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Illegal signs can include signs placed in illegal locations, signs with illegal content, or signs that violate bans on size, shape, and illumination. Laws concerning signage vary considerably around the world. Signs legal in one place may be illegal in another, and people concerned about following the law should consult local officials for specific information on signs. When government officials identify illegal signs, they can take actions such as removing them and assessing a fine.
Illegal locations can include signs too close to navigational walkways and roads, signs placed in distracting locations, and so forth. Sometimes, the legality of a location depends on the context. Many governments, for example, have bans on political material in close proximity to a polling place. A campaign sign might be illegal in the yard of a home next door to the polling place, but fine on the corner, as this will be far away enough to satisfy the laws. Laws about sign locations usually provide specific measurements to assist people with correct sign placement and help people avoid illegal signs.
Signs can also be illegal because of their content, depending on the region. Some nations bar sexually explicit material, false advertising, or incitements to criminal activity on signs. A billboard of a naked woman might be legal in one nation and not in another. The legality of content can also depend on location. In some cases, for example, advertisements for cigarettes are not allowed near schools or school bus routes, but are acceptable in other places.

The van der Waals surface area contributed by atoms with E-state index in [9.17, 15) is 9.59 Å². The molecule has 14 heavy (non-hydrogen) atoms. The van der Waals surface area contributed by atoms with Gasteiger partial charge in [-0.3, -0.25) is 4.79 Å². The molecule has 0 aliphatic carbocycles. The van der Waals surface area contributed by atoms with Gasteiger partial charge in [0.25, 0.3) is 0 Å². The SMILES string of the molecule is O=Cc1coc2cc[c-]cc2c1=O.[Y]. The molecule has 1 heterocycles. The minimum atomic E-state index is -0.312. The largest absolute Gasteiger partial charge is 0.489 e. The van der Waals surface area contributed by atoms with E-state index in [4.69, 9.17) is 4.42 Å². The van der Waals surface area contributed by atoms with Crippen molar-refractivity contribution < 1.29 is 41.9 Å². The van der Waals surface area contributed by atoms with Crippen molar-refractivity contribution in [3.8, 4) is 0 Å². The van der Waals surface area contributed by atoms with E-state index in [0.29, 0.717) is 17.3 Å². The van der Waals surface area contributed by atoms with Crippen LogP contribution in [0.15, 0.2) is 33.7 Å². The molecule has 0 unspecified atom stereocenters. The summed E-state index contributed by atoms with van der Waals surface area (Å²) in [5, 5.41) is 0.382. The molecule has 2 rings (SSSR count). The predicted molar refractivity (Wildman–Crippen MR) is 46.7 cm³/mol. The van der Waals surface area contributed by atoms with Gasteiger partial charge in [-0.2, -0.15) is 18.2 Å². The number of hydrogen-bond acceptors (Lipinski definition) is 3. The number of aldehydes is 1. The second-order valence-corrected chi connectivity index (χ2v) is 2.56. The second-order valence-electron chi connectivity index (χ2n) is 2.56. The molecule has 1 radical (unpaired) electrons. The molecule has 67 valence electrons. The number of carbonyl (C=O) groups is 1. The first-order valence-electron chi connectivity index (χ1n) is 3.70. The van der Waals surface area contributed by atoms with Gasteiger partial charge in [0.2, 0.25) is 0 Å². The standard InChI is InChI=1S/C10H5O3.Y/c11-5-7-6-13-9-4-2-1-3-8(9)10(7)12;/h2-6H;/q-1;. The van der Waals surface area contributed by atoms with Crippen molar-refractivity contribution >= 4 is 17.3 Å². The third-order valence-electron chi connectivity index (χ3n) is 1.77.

Size, shape, and illumination can also be a concern with illegal signs. Things like animated billboards may be banned in some municipalities, as are extremely large signs that may interfere with visibility and safety. Usually, municipal codes discuss limitations on the size and construction of signs so people can place signs properly and make sure they comply with the law. In some cases, people may need a special permit for a particular type of sign, giving members of the community a chance to offer feedback on whether they approve the installation of a sign in a given location.
In historic districts and certain communities, illegal signs can include signs that do not meet the aesthetic code of the district. These codes create a specific look and feel by legislating things like signage, appropriate paint colors, and so forth. In this case, people can be cited and asked to replace their signs if officials feel they do not fit the look, feel, and tone of the community.
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